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|The authour forestalled you
Written by Elena
(5/3/2005 6:45 a.m.)
in consequence of the missive, Sorry to say, but so far, I'm DISAPPOINTED!, penned by PeggyC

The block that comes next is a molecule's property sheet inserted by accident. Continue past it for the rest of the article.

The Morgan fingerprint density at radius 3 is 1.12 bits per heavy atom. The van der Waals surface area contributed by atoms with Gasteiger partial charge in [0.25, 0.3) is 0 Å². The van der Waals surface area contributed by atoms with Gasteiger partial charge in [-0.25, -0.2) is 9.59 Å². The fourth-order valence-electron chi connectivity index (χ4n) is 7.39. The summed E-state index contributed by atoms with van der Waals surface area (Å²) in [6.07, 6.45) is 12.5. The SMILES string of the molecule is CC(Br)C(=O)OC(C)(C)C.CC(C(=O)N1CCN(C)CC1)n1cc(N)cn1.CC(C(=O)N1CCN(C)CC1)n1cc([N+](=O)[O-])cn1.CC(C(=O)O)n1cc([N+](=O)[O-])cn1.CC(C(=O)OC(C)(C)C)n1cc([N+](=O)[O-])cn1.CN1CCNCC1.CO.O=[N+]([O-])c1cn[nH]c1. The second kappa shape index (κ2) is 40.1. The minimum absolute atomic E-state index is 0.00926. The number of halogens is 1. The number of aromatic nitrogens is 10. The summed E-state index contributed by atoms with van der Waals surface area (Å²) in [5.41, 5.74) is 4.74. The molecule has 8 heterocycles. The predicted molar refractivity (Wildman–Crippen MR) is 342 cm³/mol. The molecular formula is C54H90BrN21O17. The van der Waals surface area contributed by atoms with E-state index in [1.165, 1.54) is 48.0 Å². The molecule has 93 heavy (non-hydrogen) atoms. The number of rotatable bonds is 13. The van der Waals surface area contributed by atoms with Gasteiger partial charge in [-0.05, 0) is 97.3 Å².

"There are a hundred faults in this thing, and a hundred things might be said to prove them beauties: but it is needless. A book may be amusing with numerous errors, or it may be very dull without a single absurdity." Let's assume that Goldsmith knows what he is doing. He is both serious and not serious about his characters and plot (which soon will be getting pace). It is a sort of game with the enlightened reader - well, nobody to this very day can say for sure whether VoW is a novel of the sentimental genre or a parody. In those novels (remember the 1st chapter of Northanger Abbey) characters must be angels or villains. What price is a well-meaning man, with kind heart, but unworldly, who loves his wife and children, but won't rule them, though he thinks it is his duty, though he doesn't know how to begin with it... I cannot say that I love everything about the novel or the vicar himself, but I admire Goldsmith's going against the grain of his contemporaries' expectations. Yours, perhaps, too? :)
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